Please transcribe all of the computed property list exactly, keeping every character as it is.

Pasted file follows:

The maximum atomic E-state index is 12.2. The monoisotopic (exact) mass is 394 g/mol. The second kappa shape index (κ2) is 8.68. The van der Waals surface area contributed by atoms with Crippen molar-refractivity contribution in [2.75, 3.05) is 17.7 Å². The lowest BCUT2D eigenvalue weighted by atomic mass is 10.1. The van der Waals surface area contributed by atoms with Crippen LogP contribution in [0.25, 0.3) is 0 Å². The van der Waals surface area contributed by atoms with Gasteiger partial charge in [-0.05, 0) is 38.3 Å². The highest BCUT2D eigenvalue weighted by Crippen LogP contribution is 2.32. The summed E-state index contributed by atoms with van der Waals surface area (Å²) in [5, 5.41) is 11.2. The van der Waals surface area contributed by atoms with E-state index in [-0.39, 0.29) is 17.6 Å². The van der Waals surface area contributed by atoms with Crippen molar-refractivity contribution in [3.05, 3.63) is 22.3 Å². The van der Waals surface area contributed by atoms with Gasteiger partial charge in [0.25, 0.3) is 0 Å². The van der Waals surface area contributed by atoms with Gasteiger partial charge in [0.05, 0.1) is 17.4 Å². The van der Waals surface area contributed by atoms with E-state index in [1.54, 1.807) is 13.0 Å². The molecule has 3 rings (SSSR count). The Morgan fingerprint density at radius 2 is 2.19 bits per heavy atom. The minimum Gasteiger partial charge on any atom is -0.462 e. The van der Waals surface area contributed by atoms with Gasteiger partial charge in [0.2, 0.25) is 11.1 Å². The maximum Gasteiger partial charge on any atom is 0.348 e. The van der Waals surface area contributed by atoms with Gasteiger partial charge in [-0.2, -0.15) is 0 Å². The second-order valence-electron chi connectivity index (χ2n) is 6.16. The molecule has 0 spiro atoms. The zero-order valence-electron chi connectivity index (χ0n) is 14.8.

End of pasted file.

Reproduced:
The maximum atomic E-state index is 12.2. The monoisotopic (exact) mass is 394 g/mol. The second kappa shape index (κ2) is 8.68. The van der Waals surface area contributed by atoms with Crippen molar-refractivity contribution in [2.75, 3.05) is 17.7 Å². The lowest BCUT2D eigenvalue weighted by atomic mass is 10.1. The van der Waals surface area contributed by atoms with Crippen LogP contribution in [0.25, 0.3) is 0 Å². The van der Waals surface area contributed by atoms with Gasteiger partial charge in [-0.05, 0) is 38.3 Å². The highest BCUT2D eigenvalue weighted by Crippen LogP contribution is 2.32. The summed E-state index contributed by atoms with van der Waals surface area (Å²) in [5, 5.41) is 11.2. The van der Waals surface area contributed by atoms with E-state index in [-0.39, 0.29) is 17.6 Å². The van der Waals surface area contributed by atoms with Crippen molar-refractivity contribution in [3.05, 3.63) is 22.3 Å². The van der Waals surface area contributed by atoms with Gasteiger partial charge in [0.25, 0.3) is 0 Å². The van der Waals surface area contributed by atoms with Gasteiger partial charge in [0.05, 0.1) is 17.4 Å². The van der Waals surface area contributed by atoms with E-state index in [1.54, 1.807) is 13.0 Å². The molecule has 3 rings (SSSR count). The Morgan fingerprint density at radius 2 is 2.19 bits per heavy atom. The minimum Gasteiger partial charge on any atom is -0.462 e. The van der Waals surface area contributed by atoms with Gasteiger partial charge in [0.2, 0.25) is 11.1 Å². The maximum Gasteiger partial charge on any atom is 0.348 e. The van der Waals surface area contributed by atoms with Gasteiger partial charge in [-0.2, -0.15) is 0 Å². The second-order valence-electron chi connectivity index (χ2n) is 6.16. The molecule has 0 spiro atoms. The zero-order valence-electron chi connectivity index (χ0n) is 14.8.